I stand by my statement that you don’t know what you are talking about, and that your ideas of what officers have to deal with are, in fact, bullshit.

          • bj

            Some of the prior events may have changed but that doesn’t justify stomping or repeat tasing of an individual when they’re sitting on their bum. Violence doesn’t justify violence. You think they could have used more force. Why? The force they used was ultimately successful in detaining him so how can you advocate more firce? Why is it that cops in the States are often more prone to using force and weapons than say the UK or Australia? Occupy in NY showed this beautifully. In many instances cops escalate situations and then rely on their arsenal to subdue. I don’t expect answers to this; it’s a debate that could run for a long time. But I will say that any change in the circumstances in this particular case, such as what happened before the video, doesn’t change that you display arrogance by discounting the views of others just because they haven’t been a LEO. You must know that because you seem intelligent (although stubbornly not able to concead anything in our exchanges). Cheers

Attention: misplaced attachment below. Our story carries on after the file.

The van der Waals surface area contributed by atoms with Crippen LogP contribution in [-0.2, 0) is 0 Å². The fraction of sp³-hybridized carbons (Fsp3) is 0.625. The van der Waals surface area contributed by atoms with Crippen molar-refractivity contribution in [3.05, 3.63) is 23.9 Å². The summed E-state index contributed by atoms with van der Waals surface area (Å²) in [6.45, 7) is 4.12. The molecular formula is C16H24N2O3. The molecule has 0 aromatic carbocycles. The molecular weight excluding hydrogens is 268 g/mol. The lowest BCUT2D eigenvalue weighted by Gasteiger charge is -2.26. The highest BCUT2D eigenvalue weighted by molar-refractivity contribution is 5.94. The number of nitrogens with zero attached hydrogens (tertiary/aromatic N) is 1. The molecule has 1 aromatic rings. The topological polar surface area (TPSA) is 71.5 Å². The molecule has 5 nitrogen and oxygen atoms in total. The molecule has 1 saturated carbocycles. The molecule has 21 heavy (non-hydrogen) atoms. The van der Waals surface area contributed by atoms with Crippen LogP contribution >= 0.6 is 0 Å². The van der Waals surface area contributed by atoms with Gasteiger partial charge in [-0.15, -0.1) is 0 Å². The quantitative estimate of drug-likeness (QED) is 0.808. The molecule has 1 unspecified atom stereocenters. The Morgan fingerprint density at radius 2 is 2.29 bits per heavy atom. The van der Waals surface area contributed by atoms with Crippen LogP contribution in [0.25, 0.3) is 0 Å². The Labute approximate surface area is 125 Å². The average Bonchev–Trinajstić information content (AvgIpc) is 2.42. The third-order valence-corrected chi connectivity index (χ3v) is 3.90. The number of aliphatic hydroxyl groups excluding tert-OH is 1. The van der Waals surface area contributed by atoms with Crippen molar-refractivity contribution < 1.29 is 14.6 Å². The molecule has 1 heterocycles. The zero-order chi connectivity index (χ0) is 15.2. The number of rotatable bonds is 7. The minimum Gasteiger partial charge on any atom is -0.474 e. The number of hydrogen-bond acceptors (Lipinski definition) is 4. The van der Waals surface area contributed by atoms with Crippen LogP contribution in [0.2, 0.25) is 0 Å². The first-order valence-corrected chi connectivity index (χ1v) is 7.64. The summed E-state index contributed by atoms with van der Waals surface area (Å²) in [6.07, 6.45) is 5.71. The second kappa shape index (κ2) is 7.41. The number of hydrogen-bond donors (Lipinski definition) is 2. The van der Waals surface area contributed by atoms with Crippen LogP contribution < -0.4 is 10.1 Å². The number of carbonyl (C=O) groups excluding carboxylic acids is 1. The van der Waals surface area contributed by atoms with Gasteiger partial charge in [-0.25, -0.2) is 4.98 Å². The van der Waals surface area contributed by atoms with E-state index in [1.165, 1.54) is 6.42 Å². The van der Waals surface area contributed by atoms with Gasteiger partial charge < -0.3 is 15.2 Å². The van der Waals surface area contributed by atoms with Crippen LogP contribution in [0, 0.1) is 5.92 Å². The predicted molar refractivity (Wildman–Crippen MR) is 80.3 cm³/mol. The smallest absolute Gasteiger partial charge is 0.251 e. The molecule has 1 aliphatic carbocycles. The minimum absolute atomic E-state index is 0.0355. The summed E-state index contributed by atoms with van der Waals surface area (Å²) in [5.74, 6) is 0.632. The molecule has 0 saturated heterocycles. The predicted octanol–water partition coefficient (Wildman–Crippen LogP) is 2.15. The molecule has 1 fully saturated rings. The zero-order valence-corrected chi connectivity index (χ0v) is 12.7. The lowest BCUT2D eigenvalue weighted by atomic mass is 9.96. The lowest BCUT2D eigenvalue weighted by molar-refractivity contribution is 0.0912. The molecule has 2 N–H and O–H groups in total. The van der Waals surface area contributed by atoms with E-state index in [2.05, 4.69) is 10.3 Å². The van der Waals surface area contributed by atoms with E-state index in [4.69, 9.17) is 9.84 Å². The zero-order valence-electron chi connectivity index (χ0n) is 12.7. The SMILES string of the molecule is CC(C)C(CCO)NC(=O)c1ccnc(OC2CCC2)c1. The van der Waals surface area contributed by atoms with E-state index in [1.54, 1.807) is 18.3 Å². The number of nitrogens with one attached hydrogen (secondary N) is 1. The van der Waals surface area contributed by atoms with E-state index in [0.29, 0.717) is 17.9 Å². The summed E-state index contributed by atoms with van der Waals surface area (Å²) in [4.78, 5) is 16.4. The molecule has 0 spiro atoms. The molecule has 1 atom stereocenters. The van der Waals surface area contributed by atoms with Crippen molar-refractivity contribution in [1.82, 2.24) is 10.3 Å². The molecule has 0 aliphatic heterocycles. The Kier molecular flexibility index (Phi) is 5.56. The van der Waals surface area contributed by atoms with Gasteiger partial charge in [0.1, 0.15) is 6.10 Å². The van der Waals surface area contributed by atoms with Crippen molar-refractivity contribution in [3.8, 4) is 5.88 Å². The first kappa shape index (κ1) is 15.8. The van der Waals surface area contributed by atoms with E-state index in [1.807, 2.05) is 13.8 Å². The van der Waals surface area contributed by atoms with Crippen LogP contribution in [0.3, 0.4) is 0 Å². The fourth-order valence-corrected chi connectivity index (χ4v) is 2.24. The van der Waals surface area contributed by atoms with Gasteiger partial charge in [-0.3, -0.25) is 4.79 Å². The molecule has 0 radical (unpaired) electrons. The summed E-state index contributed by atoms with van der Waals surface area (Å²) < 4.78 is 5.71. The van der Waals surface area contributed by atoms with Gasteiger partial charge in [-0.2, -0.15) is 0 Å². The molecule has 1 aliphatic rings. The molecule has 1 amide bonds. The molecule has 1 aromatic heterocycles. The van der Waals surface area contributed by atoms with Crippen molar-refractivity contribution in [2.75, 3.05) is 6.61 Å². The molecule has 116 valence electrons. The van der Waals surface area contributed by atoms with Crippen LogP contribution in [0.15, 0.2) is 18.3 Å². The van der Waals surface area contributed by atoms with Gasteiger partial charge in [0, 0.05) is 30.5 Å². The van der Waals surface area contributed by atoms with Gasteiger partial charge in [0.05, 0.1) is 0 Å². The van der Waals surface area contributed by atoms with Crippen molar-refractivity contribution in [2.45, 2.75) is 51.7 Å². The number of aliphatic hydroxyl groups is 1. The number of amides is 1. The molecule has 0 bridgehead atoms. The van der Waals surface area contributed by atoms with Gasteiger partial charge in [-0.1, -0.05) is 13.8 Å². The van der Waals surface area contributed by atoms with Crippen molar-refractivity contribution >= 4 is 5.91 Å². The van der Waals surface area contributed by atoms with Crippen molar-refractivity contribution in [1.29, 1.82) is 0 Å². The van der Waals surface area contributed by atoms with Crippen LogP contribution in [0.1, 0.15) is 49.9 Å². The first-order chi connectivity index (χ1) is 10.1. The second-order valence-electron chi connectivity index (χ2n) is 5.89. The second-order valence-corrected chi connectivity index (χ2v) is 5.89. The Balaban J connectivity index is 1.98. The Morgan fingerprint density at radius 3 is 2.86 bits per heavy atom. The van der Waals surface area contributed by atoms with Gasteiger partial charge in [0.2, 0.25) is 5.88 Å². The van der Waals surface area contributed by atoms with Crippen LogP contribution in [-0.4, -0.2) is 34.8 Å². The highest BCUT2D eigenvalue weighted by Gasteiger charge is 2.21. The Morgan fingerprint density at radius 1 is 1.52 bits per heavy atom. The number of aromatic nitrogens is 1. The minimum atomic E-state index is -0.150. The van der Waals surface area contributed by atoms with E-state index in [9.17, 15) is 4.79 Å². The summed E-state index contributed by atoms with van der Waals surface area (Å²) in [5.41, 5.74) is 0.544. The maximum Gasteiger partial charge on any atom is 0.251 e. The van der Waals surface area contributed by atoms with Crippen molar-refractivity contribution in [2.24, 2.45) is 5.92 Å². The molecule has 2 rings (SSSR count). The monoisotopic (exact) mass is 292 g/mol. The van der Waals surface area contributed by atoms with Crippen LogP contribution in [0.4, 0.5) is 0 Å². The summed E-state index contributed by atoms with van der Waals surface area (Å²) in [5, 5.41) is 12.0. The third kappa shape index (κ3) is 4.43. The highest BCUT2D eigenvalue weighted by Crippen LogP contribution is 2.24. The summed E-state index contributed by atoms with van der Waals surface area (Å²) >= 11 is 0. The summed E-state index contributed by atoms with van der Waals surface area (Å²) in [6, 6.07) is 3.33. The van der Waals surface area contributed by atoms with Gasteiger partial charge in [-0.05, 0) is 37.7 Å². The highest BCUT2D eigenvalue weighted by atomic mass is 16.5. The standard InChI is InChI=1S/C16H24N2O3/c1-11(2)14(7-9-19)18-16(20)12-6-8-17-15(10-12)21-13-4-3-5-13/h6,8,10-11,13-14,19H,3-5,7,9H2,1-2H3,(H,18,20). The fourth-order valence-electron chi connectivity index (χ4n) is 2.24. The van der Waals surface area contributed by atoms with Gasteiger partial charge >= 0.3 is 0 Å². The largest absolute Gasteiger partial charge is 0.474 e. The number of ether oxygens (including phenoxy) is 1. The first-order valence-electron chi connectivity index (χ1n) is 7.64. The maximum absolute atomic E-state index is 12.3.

• ExCop-Lawyer

            The kick was not justified IMO and is not taught in any defensive tactics system that I am aware of.

            The prior events, especially of Anderson throwing a punch, completely justify the use of the taser. Prior to a taser being used, the punch would have justified the use of an impact weapon, i.e. a baton, or the use of physical force, such as a straight arm bar take-down or forearm strikes to the brachial plexus tie-in at the base of the neck.

            Any of those techniques is far more likely to result in permanent injury to Anderson. A missed strike with a baton can shatter a knee or break bones. A straight arm bar take-down can easily result in a torn rotator cuff or separated shoulder, not to mention the damage to the face area when he spins into the pavement. The forearm strike can result in permanent nerve damage.

            OC is often not effective against drunks.

            The taser was the tool least likely to result in serious injury and the most appropriate in this situation. The officer applying the taser properly paused after each application and evaluated before reapplying the taser.